Protein Intake and Exercise in Older Adults

Many sometimes think resistance training and high protein intake are only recommended for a younger active gym-bound population.  But did you know that this recommendation is actually more important for older adults.  Seniors require more protein/kilogram of body weight than younger adults.   Resistance training in older adults is crucial to help slow muscle atrophy (loss of muscle) and loss of strength as quality of life is affected by reduced strength and endurance.  Recommendation is 3 days/week of resistance training.  One of the most important benefits for seniors in regards to resistance training is that it can increase the muscle protein anabolic response to nutritional stimuli.  In short, exercise increases blood flow towards the muscles and digestive tract, which can help move food through the digestive tract and increase nutrient absorption.  Exercise also alleviates heartburn, gas, stomach cramps and constipation.

As people age body composition changes.  A reduction in body protein causes a decrease in skeletal muscle and a reduction in other proteins as organ tissue, blood components, immune bodies as well a decline in the body’s total potassium and water content. The standard Recommended Dietary Allowance (RDA) is 0.8 grams of protein per kilogram (2.2 pounds) of body weight per day.  But older adults were rarely included in studies that established RDAs and experts say this standard may not adequately address the needs in the older population.  A review of additional evidence prompted the European Union Geriatric Medicine Society (EUGMS), in cooperation with other scientific organizations to appoint an international study group to review dietary protein needs for the aging population (seniors over 65 years of age).   RDA’s out of this study recommended higher daily averages of 1 – 1.2g protein/kilogram of body weight daily to maintain and regain lean body mass and function.  An example would be 69-81 grams for a 150lb woman and 81-98 grams for a 180lb man. For those doing both endurance and resistance type exercises to be on the 1.2g side and even higher protein intake for those who have acute or chronic diseases to 1.2–1.5g protein/kilogram of body weight daily. (Note people with severe kidney disease are an exception to this rule and may actually need to limit protein intake).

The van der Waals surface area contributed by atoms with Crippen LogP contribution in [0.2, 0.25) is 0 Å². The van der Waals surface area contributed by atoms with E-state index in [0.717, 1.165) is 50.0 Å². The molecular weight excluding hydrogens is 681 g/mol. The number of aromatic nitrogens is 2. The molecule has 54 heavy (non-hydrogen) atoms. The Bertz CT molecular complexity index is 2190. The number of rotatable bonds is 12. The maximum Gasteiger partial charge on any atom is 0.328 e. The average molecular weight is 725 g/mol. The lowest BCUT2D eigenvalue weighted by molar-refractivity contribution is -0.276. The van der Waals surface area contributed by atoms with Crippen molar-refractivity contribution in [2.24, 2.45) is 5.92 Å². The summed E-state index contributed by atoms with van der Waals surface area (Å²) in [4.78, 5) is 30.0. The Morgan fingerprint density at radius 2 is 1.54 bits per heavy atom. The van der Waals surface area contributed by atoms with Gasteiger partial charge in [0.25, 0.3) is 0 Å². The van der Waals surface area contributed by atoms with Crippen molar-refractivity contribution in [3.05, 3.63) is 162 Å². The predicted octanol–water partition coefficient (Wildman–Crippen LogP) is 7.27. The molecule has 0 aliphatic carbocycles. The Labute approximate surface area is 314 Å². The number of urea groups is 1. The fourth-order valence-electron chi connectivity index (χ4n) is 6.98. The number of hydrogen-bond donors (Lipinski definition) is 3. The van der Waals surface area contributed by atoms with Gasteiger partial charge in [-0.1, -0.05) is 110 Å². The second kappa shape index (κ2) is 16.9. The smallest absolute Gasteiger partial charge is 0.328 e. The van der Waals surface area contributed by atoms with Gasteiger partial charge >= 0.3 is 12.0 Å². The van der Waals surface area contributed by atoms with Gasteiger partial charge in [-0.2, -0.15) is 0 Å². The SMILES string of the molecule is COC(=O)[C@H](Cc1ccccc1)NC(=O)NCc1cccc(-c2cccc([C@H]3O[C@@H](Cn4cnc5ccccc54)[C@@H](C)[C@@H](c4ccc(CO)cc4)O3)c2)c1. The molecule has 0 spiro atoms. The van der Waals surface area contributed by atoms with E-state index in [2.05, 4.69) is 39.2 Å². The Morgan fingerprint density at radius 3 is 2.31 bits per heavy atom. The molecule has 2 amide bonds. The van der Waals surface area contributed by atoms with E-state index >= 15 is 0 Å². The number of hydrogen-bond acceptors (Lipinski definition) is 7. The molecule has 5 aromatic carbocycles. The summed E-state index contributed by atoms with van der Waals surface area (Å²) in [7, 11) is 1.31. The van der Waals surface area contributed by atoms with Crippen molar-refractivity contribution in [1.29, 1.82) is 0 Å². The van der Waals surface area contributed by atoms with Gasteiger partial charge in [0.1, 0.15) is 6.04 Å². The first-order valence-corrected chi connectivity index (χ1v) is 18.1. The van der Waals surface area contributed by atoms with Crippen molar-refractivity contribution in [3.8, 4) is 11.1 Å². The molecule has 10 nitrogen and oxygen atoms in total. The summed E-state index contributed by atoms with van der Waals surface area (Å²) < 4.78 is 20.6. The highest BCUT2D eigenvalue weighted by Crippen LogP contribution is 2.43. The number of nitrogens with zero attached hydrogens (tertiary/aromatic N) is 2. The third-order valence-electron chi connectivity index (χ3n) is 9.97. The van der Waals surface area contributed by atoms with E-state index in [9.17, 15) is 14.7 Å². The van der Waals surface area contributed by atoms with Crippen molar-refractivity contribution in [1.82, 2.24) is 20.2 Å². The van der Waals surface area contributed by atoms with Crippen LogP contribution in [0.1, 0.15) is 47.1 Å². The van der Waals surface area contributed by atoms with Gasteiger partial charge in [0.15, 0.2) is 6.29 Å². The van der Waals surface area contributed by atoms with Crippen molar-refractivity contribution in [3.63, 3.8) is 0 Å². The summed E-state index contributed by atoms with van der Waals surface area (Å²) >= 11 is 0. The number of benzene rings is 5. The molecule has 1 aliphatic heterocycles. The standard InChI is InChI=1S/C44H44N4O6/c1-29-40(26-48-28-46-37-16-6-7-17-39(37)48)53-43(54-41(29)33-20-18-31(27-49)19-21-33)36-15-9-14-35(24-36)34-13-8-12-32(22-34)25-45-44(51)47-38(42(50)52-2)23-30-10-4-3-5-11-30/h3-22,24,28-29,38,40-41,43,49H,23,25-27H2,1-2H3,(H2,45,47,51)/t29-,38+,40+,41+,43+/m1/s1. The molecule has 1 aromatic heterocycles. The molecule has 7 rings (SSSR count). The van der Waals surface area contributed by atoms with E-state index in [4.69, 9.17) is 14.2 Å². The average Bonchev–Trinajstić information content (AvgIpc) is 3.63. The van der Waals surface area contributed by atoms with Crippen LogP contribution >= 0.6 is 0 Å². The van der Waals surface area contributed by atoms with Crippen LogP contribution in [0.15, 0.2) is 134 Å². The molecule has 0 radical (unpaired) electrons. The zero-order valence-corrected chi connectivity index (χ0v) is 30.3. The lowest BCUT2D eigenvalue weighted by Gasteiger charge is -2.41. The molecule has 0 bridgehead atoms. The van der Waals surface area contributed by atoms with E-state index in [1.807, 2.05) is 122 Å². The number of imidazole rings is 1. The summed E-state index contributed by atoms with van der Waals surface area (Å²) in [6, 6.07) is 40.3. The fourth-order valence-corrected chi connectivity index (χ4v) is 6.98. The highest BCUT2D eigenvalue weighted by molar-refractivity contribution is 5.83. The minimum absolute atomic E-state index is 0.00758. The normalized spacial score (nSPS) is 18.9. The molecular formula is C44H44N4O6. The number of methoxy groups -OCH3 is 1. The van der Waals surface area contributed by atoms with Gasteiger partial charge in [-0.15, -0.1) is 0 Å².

The importance of dietary protein cannot be underestimated in older adults; inadequate protein intake contributes to a decrease in reserve capacity, increased skin fragility, decreased immune function, poorer healing, and longer recovery from illness.

Good high-quality protein is usually of animal sources as they have all the required amino acids to make a complete protein and nitrogen balance.  Plant proteins can be combined to make complete proteins but there are also other combinations needed to make sure important other nutrients like iron, are being absorbed as well.  In this case it would require vitamin C to help this happen.  Also, if you are a vegetarian as in a vegan where all animal products are avoided, vitamin B12 needs to be monitored and supplemented.  If not supplemented in some way you could be facing irreversible neurological damage and even heart failure.   Don’t be fooled B12 is synthesized only by certain bacteria and archaeon, but not by plants.  This is so crucially important if you have moved away from animal proteins and are new to being vegan.  At first you may not notice any ill feelings as you will most likely have B12 reserves for about 2–4 years.  But as you run low, symptoms will start to appear and the more serious complication as mentioned above will happen if you go too low.  Fortunately, a lot of foods are fortified, like in cereals or soy milks but you still must be monitored to make sure you have an adequate amount in your system.

Make sure to check out DEEM Health Facebook Page.  We are doing free classes for the month of May during this time of isolation.  We want to help keep you healthy 😊

Mikkie Nettles, Certified Personal Trainer/Holistic & Sports Nutritionist

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